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Everyone knows about the classic $$ \sum_{i=1}^{\infty} \dfrac{1}{2^i} = 1 $$ However, is there any way to find $$ \sum_{i=0}^{\infty} \dfrac{1}{2^{2^i}} = \dfrac12 + \dfrac14 + \dfrac{1}{16} + \dfrac{1}{256} + \cdots $$

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  • $\begingroup$ okay i edited the post $\endgroup$ – Akshaj Kadaveru Nov 27 '13 at 17:34
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    $\begingroup$ In fact, it's transcendental (look for Fredholm number). As such, it's unlikely to have any "nicer" expression, just as @DanShved suggested. $\endgroup$ – Peter Košinár Nov 27 '13 at 17:41
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    $\begingroup$ math.stackexchange.com/questions/276892/… $\endgroup$ – Mats Granvik Nov 27 '13 at 17:43
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    $\begingroup$ A fairly common keyword is "lacunary series", or "gap series" to google for. It has been a nice exercise (I think) in the beginning of the 20'th century to prove transcendentality of that number ... $\endgroup$ – Gottfried Helms Feb 10 '17 at 23:43
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    $\begingroup$ Perhaps an interesting additional input about generalizations and especially the alternating gap/lacunary series go.helms-net.de/math/divers/mo/MO_Lacunaryseries.pdf $\endgroup$ – Gottfried Helms Aug 25 '17 at 19:20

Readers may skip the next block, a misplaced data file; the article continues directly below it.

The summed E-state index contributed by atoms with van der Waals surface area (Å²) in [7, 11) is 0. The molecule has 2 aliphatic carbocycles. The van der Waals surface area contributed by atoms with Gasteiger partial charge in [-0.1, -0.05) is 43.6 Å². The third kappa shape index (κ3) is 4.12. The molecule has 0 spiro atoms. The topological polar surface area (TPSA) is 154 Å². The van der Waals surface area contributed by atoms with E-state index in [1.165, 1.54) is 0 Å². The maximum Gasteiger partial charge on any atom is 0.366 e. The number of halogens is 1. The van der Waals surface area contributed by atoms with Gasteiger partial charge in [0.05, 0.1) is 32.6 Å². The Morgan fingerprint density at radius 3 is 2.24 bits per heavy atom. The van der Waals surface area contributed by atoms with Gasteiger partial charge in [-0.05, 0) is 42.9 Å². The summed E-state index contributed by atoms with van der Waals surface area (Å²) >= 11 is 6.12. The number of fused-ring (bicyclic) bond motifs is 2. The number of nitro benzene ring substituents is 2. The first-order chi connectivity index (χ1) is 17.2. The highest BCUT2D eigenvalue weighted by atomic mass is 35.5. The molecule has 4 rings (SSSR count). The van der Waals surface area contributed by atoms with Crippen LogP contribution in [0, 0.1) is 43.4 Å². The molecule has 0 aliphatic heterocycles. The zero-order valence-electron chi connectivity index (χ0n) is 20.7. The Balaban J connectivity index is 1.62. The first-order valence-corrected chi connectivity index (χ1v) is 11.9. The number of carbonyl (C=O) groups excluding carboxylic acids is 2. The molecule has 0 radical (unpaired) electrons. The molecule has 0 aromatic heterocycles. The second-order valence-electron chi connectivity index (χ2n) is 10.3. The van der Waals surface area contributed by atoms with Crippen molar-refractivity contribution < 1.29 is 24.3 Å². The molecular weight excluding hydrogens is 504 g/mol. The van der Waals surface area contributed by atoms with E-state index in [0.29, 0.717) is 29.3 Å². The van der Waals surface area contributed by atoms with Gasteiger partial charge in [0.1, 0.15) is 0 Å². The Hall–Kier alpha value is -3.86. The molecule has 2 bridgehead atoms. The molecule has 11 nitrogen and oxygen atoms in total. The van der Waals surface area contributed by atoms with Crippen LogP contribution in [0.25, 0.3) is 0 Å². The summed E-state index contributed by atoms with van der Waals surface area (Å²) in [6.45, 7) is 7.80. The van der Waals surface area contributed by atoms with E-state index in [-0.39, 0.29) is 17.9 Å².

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This is the Fredholm number as pointed out in the comments, but in case you are interested in the numerical value, a quick Mathematica calculation reveals the sum is approximately $0.816422$.

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The sum mentioned by the OP, and sums like it, are in general very difficult to deal with. The OP's series is actually called the Fredholm number, and is transcendental (see the Wikipedia page for Transcendental number).

Note: This constant is also known as Kempner's number (not to be confused with the Kempner series!).

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$$\sum_{k=0}^{\infty}\frac{1}{a^{a^k}}=\sum_{k=0}^{\infty}a^{-a^k}=\sum_{k=0}^{\infty}e^{-a^k\log(a)}$$ Let's choose the seemingly simple example $a=e$ to get rid of the logarithm. We then get the sum $$\sum_{k=0}^{\infty}e^{-e^k}$$
Now, Wolfram Alpha can't tackle it, nor can Mathematica. Given that this is a simple example of what this sort of sum looks like, I'm betting that no known, simple closed form exists. If I'm wrong, feel free to correct me though. I would be pleasantly surprised.

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